Enough is enough, or possibly too much as my editorial control of the garden too often leans towards keeping everything and chopping out nothing. Currently, sporelings of Japanese Painted and Cinnamon ferns, and seedlings of hostas fill gaps in damp, shaded parts of the garden. I’m overjoyed that plants are growing and propagating contentedly, but best judgment would require removal of most before damage is done to smaller neighbors. Some seedlings that have been left have grown to become fine plants, so I’m too often a year or two slow in making the decision.
While the smaller ferns do no damage, the larger leafed, blue-green hostas can be quite wide spreading, casting substantial shade, so some judgment is required. A tiny seedling is simply removed, but after two years there’s considerable disturbance to the surroundings, which then becomes more of a chore.
Overcrowding in the garden is rarely an issue, at least as far as I’m concerned, though my wife has entirely different thoughts on this. There is no question that parts of the garden are crowded, but over, not to my thinking.
Fortunately, she is handy pruning soft stemmed hostas and nandinas that stray onto the stone paths, but not so good with a trowel or heftier tools that require a bit more oomph. So, if an area becomes a bit too congested (in her opinion), I’ll hear about it, but there will be no digging unless I do it.
Deer have been particularly active in recent weeks, and I’m reminded that there were once over a hundred hosta cultivars in the garden. Over several years when deer were permitted to browse, a number were lost, so now I spray a repellent regularly, with an occasional lapse that drags on too long and confirms that deer are here, and hungry.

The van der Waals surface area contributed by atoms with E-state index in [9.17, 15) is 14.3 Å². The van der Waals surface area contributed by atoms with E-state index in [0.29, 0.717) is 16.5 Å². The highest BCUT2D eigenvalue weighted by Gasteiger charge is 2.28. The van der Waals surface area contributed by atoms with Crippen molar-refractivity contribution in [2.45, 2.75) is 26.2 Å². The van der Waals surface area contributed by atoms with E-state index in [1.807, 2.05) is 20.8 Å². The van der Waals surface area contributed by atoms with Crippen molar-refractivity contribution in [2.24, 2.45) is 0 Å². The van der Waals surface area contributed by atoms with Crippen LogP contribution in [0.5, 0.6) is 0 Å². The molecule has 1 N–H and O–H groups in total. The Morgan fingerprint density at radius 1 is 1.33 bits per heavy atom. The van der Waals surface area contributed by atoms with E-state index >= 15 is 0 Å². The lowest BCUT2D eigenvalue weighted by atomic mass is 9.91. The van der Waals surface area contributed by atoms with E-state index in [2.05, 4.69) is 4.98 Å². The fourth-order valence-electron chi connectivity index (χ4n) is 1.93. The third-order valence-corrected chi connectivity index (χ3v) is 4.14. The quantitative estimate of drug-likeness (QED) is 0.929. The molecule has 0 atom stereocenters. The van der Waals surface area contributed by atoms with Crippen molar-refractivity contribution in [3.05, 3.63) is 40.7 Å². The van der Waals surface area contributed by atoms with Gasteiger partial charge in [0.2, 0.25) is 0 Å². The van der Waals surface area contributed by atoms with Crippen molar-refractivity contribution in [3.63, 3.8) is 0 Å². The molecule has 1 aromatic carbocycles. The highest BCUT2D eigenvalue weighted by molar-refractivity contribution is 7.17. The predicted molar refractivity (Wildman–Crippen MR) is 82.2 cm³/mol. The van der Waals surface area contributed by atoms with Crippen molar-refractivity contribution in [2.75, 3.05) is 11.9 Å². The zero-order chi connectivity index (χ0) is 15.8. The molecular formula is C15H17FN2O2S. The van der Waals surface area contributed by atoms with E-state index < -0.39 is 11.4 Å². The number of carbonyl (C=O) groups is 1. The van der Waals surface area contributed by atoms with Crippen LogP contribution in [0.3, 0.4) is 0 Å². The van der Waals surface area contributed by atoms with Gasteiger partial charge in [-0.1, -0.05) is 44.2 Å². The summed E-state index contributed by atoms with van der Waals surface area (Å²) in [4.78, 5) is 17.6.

This week, I’m disturbed to see damage from deer visiting the garden, though only a leaf or two has been eaten. One poor Disporum has been stomped on several times, and as soon as I tidy up broken stems, the next morning there are more, with a prominent deer hoof print in the muddy ground evidence of the cause. Yes, a tall fence would solve the problem, but I don’ like fences, and this garden strays far beyond the property line.
So, besides the occasional hosta damaged by stampeding deer, and ones that are missed when I spray the repellent, I now have no concern about growing hostas. With the number already in the garden, I don’t get too excited by new introductions that don’t seem too different , but I’m not looking to chop any out. Except, perhaps, a few seedlings if they’re very obviously in conflict with some other treasure.